There's more to football than bonking and betrayal

Eriksson could take an entire secretarial agency to bed if England had won Euro 2004
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The domestic football programme begins again on Saturday, providing a timely reminder that there is slightly more to the wonderful old game than furtive sex, corporate irresponsibility, grubby betrayal and staggering hypocrisy. It will be nice to see some real own goals, after the alarming series of metaphorical scores by the Football Association.

However, the domestic programme that begins on Saturday excludes the Premiership clubs, who return to action the following weekend. It is only then that the crisis-torn FA may feel the heat of public scorn beginning to diminish, as attention turns from vastly overpaid men with bald spots and middle-aged spread to even more vastly overpaid younger men with hair and six-packs.

Of course, it is easy to ridicule the ridiculous. A harder job is to extract some useful lessons from an unseemly episode, so that similar mistakes are avoided in future. An even harder job than that is to hold up a mirror to this brouhaha, and to recognise that some of the hypocrisy we have been railing against is our own.

One downmarket Sunday tabloid, for example, opined in an editorial that the Sven-Goran Eriksson-Mark Palios-Faria Alam saga boiled down to just one thing - "a sad case of balding, overpaid, middle-aged men at the FA trying to protect their fat pay cheques while getting their leg over the office secretary". Remove the words "at the FA" and you have a scenario not entirely unknown in the offices of downmarket tabloids.

Still, even by the standards of balding, overpaid middle-aged men, the main players in this sorry yet compelling saga do seem unusually libidinous, in particular Mr Eriksson, which makes it ever so slightly satisfying - as well as utterly reprehensible, needless to add - that the 56-year-old Swede was, if I might be blunt about it, being screwed at the same time as screwing.

Colin Gibson, the FA's director of communications, reportedly promised to blow the whistle on Mr Eriksson's affair with Ms Alam - whose sexual allure, if we are to believe what we read, makes Mata Hari look like Hylda Baker - in return for The News of the World keeping the name of his boss, the FA's chief executive, Mr Palios, out of the story. It was this revelation that forced Mr Palios to resign, and Mr Gibson to start walking the plank himself.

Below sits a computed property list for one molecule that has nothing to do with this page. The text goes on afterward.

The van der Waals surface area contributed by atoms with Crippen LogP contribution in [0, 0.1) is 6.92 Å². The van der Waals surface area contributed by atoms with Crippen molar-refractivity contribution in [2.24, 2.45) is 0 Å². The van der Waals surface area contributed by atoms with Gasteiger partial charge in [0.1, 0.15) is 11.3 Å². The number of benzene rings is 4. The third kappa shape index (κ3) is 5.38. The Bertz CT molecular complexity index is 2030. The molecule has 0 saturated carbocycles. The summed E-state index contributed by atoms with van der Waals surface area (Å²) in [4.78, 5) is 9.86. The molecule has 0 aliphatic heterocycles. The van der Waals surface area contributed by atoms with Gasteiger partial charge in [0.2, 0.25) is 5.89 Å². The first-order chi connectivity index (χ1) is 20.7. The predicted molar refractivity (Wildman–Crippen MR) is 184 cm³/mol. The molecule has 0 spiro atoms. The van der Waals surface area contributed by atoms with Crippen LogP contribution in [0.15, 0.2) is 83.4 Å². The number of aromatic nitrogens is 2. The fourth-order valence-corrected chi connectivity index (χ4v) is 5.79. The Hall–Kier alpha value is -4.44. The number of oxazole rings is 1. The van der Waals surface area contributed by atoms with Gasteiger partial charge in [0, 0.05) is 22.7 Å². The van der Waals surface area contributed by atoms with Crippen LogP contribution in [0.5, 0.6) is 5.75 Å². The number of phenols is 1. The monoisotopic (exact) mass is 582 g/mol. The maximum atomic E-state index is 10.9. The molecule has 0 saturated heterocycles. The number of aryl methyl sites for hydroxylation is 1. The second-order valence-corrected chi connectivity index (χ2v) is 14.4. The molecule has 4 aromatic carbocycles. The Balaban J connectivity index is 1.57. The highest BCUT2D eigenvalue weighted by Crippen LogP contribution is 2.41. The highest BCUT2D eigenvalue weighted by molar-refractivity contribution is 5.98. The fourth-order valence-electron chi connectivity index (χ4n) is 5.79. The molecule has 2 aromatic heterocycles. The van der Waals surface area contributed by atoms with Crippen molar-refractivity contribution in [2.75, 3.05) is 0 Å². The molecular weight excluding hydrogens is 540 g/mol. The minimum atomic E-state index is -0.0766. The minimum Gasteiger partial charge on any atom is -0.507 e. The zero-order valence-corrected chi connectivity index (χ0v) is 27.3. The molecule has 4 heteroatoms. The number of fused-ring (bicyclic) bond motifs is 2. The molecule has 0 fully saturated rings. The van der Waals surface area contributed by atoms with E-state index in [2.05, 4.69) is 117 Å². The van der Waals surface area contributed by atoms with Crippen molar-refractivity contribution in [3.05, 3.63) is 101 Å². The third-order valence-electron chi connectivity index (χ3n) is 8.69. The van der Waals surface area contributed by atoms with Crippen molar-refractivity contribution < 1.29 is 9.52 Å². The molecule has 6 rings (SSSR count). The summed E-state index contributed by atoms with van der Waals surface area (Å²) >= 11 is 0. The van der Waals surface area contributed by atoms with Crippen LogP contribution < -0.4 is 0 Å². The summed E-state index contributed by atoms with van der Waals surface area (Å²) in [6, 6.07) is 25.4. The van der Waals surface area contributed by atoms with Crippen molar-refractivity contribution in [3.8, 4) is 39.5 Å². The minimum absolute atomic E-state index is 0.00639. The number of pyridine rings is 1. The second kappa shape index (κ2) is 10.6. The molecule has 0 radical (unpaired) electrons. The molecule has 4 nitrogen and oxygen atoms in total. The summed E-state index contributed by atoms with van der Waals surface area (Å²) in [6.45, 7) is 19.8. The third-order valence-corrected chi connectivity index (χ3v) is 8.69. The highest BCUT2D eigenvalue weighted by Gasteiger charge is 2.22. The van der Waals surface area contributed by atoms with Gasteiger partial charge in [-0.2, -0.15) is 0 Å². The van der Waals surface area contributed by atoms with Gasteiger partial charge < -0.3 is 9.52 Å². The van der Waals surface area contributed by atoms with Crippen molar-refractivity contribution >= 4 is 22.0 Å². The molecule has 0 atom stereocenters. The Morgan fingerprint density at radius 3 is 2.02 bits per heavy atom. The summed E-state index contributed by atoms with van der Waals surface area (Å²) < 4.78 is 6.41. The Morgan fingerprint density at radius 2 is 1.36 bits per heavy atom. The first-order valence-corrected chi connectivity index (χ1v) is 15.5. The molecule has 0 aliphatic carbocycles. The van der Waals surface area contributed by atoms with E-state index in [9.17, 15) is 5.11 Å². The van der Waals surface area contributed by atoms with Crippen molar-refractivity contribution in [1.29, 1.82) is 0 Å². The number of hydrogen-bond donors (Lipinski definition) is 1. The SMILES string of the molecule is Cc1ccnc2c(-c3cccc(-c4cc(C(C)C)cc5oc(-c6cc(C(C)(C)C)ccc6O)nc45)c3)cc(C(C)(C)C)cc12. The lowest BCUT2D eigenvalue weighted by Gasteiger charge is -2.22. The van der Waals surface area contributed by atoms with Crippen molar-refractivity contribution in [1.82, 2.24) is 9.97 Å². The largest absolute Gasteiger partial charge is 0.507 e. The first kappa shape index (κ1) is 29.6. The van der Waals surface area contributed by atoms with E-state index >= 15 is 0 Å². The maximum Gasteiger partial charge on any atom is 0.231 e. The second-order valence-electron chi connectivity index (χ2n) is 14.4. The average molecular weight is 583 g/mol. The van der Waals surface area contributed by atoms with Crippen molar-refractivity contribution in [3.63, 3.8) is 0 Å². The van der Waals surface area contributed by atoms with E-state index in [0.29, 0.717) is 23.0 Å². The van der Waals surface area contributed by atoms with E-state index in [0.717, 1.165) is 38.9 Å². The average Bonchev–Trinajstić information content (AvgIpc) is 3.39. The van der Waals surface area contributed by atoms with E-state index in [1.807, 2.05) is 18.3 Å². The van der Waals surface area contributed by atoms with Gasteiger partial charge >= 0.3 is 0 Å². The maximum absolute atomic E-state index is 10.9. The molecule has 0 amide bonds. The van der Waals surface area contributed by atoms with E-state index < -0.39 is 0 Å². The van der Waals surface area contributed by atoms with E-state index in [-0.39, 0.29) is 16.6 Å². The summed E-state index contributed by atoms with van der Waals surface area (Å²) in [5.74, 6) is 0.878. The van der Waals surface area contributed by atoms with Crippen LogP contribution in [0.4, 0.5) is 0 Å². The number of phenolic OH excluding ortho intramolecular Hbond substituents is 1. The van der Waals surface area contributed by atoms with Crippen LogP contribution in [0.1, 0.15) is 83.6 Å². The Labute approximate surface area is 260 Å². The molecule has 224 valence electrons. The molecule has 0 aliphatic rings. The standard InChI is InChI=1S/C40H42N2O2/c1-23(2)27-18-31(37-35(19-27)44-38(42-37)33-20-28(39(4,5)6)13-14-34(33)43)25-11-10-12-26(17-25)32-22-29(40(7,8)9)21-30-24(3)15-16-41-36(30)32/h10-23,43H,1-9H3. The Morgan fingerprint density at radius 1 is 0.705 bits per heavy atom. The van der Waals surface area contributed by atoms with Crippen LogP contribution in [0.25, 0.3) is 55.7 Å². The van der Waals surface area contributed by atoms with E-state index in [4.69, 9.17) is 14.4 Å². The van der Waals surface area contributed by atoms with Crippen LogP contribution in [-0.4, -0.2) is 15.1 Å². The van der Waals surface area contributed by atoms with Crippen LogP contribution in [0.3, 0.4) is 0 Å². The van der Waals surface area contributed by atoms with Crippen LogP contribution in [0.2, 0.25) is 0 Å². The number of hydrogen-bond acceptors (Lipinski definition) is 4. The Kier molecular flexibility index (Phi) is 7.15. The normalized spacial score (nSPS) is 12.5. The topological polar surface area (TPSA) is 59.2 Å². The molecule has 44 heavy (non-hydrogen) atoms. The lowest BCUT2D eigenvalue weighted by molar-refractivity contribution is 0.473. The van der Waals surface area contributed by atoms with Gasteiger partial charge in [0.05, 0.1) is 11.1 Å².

By so doing, Mr Palios and Mr Gibson managed to reclaim some of the moral high ground, even though, in this particular story, the cliffs are shrouded in mist. Nobody has emerged with any credit, and it is hard to see anyone who will. All the same, Mr Palios's resignation implied a degree of responsibility-taking that had until then been conspicuously absent.

Moreover, he unwittingly chose a good day on which to stand down, the same day as the announcement that Dr David Hope, the Archbishop of York and second in the league table of English clerics, Chelsea to the Archbishop of Canterbury's Arsenal if you will, is resigning his mighty post to become a humble vicar in Ilkley.

If you're going to resign, you might as well do so on the day someone else gives resignation a good name. Much more of this resigning lark, indeed, and both the Church of England and the Football Association, beleagured institutions both, might begin to recover some serious credibility. Meanwhile, if Mr Palios follows Dr Hope's lead and becomes chief executive of Budleigh Salterton or even Ilkley FC, saying he wants to give something back to the grass roots of the game, his redemption will be complete.

What, though, of Mr Eriksson's redemption? He has behaved shabbily at best, and his is the resignation the FA needs most, yet also the one it seems least likely to get. It can't sack him without being liable for a compensation package that would feed a small country for a year, and besides, he still enjoys the support of some powerful men on the FA's board of directors, notably David Dein, also the vice-chairman of Arsenal, who at club level seems to be a man of impeccable judgement, yet who still apparently thinks that Mr Eriksson is the man to lead English football into a brave new future, when manifestly he is not.

It is football that ought to be of the essence here. As with so many bonking and betrayal stories, but in this case even more so, neither the sex nor the whistle-blowing are, if I might again bring religion into the mix, cardinal. Mr Palios resigned over a non-footballing matter, yet his main act of stupidity was to react to Chelsea's overtures to Mr Eriksson by granting him the enormous salary increase that appears to have made him unsackable, and which he did not, by any sane standard, deserve.

As for Mr Eriksson, he could take an entire secretarial agency to bed if he wanted to, had he masterminded an England victory in the 2002 World Cup or at Euro 2004. That he didn't, for all that anyone still tries to blame a Swiss referee, or a moving penalty spot, or sheer bad luck, is squarely down to the coach's own limitations. So ultimately, although this is a story of three FAs, two of them, the Football Association and Faria Alam, ought to be incidental to the third, which is the sweet FA that England have achieved, or are likely to achieve, under Mr Eriksson.

b.viner@independent.co.uk

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